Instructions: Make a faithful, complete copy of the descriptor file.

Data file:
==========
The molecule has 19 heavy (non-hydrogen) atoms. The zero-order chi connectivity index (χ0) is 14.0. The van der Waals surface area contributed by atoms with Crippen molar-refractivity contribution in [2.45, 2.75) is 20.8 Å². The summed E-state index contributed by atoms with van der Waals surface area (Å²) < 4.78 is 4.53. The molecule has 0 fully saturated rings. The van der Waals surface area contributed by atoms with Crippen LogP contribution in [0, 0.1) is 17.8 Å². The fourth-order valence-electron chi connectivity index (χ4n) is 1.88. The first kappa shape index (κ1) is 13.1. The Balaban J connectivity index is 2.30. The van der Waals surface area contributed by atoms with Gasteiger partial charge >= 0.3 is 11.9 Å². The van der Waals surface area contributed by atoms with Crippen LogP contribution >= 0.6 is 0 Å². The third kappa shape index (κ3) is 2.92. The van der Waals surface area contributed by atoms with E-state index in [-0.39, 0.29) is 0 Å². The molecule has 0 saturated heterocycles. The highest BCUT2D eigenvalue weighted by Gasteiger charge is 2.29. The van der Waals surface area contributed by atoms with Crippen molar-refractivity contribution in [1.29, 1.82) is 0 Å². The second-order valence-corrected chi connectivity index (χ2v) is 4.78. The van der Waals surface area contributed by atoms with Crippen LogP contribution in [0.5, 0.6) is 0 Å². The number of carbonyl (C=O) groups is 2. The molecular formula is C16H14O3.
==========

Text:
The molecule has 19 heavy (non-hydrogen) atoms. The zero-order chi connectivity index (χ0) is 14.0. The van der Waals surface area contributed by atoms with Crippen molar-refractivity contribution in [2.45, 2.75) is 20.8 Å². The summed E-state index contributed by atoms with van der Waals surface area (Å²) < 4.78 is 4.53. The molecule has 0 fully saturated rings. The van der Waals surface area contributed by atoms with Crippen LogP contribution in [0, 0.1) is 17.8 Å². The fourth-order valence-electron chi connectivity index (χ4n) is 1.88. The first kappa shape index (κ1) is 13.1. The Balaban J connectivity index is 2.30. The van der Waals surface area contributed by atoms with Gasteiger partial charge >= 0.3 is 11.9 Å². The van der Waals surface area contributed by atoms with Crippen LogP contribution >= 0.6 is 0 Å². The third kappa shape index (κ3) is 2.92. The van der Waals surface area contributed by atoms with E-state index in [-0.39, 0.29) is 0 Å². The molecule has 0 saturated heterocycles. The highest BCUT2D eigenvalue weighted by Gasteiger charge is 2.29. The van der Waals surface area contributed by atoms with Crippen molar-refractivity contribution in [1.29, 1.82) is 0 Å². The second-order valence-corrected chi connectivity index (χ2v) is 4.78. The van der Waals surface area contributed by atoms with Crippen LogP contribution in [0.5, 0.6) is 0 Å². The number of carbonyl (C=O) groups is 2. The molecular formula is C16H14O3.